It’s still February so I thought I’d bring back a color fully associated with this month: PINK.
My husband says there is no such thing as an ugly Hawaiian shirt because it is a matter of personal preference for both the wearer and observer. Pink is one of those colors that tends to evoke a strong reaction based solely on personal preference.
Here’s a little color psychology for you: Pink induces feelings of calm, protection, warmth and nurture. This color can be used to lessen irritation and aggression as it is connected with feelings of love. Red is sometimes associated with sexuality, whereas pink is associated with unselfish love.
Pink can be cute, classy, elegant, understated, overstated, comforting, cool, warm, playful or downright appalling (personal opinion again).
Pink is not new to the home decor scene (the 50s had some serious pink and black tile and bath fixtures going on) and while color inspiration ebbs and flows through the years, it does seem that pink has had a bit of a revival again: Maybe in part to the Breast Cancer Awareness campaigns.
Pink is showing up in every room of the house; appliances, walls, fixtures and accessories. And while definitely leaning towards the feminine side, pink can also connect with the masculine.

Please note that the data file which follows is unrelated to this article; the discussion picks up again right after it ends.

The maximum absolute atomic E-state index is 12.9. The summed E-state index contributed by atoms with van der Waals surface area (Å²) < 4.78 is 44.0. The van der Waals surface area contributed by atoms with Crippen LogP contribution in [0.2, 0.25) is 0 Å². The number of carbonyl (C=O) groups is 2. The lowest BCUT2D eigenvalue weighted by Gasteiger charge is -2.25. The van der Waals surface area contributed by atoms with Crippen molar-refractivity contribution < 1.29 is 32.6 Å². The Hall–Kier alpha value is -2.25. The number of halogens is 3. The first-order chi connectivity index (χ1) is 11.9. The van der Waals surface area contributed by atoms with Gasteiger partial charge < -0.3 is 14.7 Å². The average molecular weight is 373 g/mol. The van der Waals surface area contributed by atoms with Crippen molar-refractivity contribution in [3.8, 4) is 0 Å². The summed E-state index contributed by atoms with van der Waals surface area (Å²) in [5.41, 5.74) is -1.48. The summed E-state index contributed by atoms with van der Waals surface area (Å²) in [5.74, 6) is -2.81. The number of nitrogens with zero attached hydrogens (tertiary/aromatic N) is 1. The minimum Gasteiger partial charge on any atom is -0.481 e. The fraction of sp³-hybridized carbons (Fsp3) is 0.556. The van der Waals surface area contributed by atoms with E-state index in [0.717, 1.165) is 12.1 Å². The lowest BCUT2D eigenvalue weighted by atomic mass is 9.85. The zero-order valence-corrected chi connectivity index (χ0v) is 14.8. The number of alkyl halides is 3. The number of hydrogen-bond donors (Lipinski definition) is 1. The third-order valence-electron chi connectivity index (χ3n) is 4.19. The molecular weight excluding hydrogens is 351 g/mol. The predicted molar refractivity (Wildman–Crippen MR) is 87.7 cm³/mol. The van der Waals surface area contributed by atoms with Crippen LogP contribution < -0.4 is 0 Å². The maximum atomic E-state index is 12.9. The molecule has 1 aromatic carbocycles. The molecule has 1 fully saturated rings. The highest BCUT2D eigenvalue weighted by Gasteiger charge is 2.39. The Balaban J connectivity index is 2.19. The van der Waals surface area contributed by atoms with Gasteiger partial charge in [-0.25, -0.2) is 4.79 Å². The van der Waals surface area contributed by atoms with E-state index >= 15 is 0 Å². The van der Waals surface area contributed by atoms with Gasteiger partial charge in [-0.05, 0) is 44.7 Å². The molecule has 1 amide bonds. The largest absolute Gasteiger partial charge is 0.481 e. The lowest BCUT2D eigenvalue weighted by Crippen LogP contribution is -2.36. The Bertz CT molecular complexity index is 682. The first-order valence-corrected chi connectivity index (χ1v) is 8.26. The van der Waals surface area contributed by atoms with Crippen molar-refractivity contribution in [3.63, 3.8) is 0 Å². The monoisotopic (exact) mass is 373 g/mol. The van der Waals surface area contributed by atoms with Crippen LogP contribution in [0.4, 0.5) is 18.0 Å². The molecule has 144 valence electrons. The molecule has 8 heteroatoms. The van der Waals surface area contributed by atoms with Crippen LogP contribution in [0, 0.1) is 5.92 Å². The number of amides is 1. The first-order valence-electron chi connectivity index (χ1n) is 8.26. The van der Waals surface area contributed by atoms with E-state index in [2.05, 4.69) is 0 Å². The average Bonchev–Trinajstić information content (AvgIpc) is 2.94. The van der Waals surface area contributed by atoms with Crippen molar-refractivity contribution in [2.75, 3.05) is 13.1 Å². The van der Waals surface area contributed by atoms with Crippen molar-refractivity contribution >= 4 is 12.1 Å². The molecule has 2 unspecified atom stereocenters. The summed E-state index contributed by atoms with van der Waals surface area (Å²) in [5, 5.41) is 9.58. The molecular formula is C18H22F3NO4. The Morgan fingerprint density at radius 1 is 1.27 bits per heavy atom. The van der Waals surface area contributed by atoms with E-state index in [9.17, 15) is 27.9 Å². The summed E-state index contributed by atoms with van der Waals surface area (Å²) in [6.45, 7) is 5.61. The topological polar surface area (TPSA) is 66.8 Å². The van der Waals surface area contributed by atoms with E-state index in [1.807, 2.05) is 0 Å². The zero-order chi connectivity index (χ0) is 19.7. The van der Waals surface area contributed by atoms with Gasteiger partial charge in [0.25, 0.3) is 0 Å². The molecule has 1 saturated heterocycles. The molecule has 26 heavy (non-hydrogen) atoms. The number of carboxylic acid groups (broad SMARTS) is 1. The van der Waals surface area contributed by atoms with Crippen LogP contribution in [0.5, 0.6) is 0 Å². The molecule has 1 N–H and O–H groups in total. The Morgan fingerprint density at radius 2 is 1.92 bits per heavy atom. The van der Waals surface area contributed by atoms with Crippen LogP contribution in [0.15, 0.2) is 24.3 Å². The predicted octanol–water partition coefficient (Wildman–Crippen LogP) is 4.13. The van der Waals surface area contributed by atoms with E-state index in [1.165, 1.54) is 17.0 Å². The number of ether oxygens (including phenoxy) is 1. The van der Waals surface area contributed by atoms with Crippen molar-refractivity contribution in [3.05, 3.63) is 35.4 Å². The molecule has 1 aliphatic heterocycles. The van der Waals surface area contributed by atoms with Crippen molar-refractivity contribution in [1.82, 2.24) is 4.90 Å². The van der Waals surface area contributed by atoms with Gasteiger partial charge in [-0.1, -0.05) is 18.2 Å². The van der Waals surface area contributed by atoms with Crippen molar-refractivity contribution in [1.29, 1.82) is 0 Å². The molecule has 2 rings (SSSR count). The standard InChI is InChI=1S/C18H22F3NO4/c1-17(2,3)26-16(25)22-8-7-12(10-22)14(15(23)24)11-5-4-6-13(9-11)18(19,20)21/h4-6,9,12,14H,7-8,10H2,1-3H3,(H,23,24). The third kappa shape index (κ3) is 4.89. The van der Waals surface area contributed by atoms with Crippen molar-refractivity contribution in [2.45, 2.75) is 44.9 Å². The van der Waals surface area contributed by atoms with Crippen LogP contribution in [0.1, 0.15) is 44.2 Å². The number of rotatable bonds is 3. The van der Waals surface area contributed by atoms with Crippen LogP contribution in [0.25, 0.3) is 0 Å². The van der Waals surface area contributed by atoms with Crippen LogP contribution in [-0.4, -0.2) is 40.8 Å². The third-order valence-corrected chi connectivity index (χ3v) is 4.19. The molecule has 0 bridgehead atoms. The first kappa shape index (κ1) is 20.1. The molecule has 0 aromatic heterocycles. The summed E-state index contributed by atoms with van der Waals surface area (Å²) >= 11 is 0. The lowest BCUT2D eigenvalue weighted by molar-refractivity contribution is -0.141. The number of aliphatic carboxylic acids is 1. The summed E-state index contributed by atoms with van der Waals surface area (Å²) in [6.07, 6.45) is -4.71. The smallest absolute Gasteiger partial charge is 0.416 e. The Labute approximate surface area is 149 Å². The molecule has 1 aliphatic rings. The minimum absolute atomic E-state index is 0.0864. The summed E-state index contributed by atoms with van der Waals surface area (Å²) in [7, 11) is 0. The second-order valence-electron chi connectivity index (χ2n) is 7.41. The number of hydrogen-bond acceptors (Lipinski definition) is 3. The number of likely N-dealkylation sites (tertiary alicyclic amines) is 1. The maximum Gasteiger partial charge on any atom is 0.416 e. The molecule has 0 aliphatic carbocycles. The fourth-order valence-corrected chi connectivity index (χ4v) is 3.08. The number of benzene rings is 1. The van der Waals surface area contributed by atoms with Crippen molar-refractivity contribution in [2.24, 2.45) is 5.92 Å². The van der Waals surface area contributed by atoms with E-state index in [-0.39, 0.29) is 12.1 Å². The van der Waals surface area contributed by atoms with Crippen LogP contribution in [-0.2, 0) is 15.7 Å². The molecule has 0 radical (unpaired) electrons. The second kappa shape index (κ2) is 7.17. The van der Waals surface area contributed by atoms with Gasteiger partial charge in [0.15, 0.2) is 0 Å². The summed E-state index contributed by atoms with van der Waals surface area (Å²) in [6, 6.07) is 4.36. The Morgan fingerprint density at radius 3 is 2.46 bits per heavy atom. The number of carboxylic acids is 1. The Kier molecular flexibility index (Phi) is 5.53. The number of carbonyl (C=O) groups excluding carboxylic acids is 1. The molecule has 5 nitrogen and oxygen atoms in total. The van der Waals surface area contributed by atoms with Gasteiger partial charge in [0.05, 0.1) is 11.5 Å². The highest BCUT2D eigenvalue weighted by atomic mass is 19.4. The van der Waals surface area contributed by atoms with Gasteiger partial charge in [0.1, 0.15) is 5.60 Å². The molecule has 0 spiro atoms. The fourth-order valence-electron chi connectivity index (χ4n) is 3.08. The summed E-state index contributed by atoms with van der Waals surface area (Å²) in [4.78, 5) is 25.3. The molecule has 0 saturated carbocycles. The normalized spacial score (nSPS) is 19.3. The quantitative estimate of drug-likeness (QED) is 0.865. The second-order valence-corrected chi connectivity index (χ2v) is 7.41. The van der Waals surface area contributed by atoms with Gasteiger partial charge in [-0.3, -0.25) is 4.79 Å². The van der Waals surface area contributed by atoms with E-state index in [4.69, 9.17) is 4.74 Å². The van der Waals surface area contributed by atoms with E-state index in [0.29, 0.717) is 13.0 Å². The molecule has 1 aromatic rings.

According to House Beautiful, BENJAMIN MOORE CORAL GABLES 2010-40 is considered a color men love. “I’ve done a lot of rooms for men in paneled wood and leather. Then I’ll highlight the back of a bookcase with a bit of lively coral. Men like that color because it reminds them of something to drink. Add an animal print — Stark’s Ocelot carpet. Super-masculine and comfortable. And my theory is that a woman looks her best in a room that fits a man like a glove. Think Grace Kelly and Jimmy Stewart in Rear Window. Wow.” –Keith Irvine
While my husband didn’t fuss overly much about the color I chose for our ranch bedroom, it did take him some time to adjust to the color. Sherwin Williams Sashay Sand (aka PINK – according to my husband) is in the brown family. It does have a hint of pink undertone but is warm and neutral, leaning more towards a fleshy beige (ok that sounds kind of ugly, but it’s not, I promise). The majority of the men who have seen our room (and many have because we had an open house) have made it a point to say they like the color and in their words, “Don’t find it offensive at all.” I chose the color because of the picture I used as the main focal point (look for that post next week).
Here are some rooms for you to check out and make your own decision when it comes to pink.